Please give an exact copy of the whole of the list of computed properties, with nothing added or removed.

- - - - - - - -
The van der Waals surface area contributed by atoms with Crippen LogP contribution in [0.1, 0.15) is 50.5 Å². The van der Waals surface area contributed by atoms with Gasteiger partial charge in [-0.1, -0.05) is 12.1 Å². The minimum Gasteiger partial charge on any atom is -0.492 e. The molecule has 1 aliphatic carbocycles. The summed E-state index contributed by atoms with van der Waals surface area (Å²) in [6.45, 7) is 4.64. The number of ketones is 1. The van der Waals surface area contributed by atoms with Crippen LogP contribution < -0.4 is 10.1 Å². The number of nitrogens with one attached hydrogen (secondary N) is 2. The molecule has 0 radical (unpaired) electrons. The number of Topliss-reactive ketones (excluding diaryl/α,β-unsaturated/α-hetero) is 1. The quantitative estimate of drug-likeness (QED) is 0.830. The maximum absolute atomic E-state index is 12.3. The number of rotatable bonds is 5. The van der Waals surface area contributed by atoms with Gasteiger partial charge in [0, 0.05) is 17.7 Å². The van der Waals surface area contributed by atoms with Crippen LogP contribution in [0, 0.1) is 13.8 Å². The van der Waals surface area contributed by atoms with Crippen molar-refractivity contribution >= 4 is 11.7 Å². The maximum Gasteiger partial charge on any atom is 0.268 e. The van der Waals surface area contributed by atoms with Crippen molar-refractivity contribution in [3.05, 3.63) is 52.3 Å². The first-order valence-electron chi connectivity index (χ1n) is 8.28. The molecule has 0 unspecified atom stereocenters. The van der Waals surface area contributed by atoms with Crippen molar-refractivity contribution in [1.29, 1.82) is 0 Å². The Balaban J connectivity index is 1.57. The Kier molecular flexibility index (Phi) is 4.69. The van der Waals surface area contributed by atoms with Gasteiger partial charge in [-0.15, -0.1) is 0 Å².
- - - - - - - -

The van der Waals surface area contributed by atoms with Crippen LogP contribution in [0.1, 0.15) is 50.5 Å². The van der Waals surface area contributed by atoms with Gasteiger partial charge in [-0.1, -0.05) is 12.1 Å². The minimum Gasteiger partial charge on any atom is -0.492 e. The molecule has 1 aliphatic carbocycles. The summed E-state index contributed by atoms with van der Waals surface area (Å²) in [6.45, 7) is 4.64. The number of ketones is 1. The van der Waals surface area contributed by atoms with Crippen LogP contribution < -0.4 is 10.1 Å². The number of nitrogens with one attached hydrogen (secondary N) is 2. The molecule has 0 radical (unpaired) electrons. The number of Topliss-reactive ketones (excluding diaryl/α,β-unsaturated/α-hetero) is 1. The quantitative estimate of drug-likeness (QED) is 0.830. The maximum absolute atomic E-state index is 12.3. The number of rotatable bonds is 5. The van der Waals surface area contributed by atoms with Gasteiger partial charge in [0, 0.05) is 17.7 Å². The van der Waals surface area contributed by atoms with Crippen LogP contribution in [0, 0.1) is 13.8 Å². The van der Waals surface area contributed by atoms with Crippen molar-refractivity contribution >= 4 is 11.7 Å². The maximum Gasteiger partial charge on any atom is 0.268 e. The van der Waals surface area contributed by atoms with Crippen molar-refractivity contribution in [3.05, 3.63) is 52.3 Å². The first-order valence-electron chi connectivity index (χ1n) is 8.28. The molecule has 0 unspecified atom stereocenters. The van der Waals surface area contributed by atoms with Crippen molar-refractivity contribution in [1.29, 1.82) is 0 Å². The Balaban J connectivity index is 1.57. The Kier molecular flexibility index (Phi) is 4.69. The van der Waals surface area contributed by atoms with Gasteiger partial charge in [-0.15, -0.1) is 0 Å².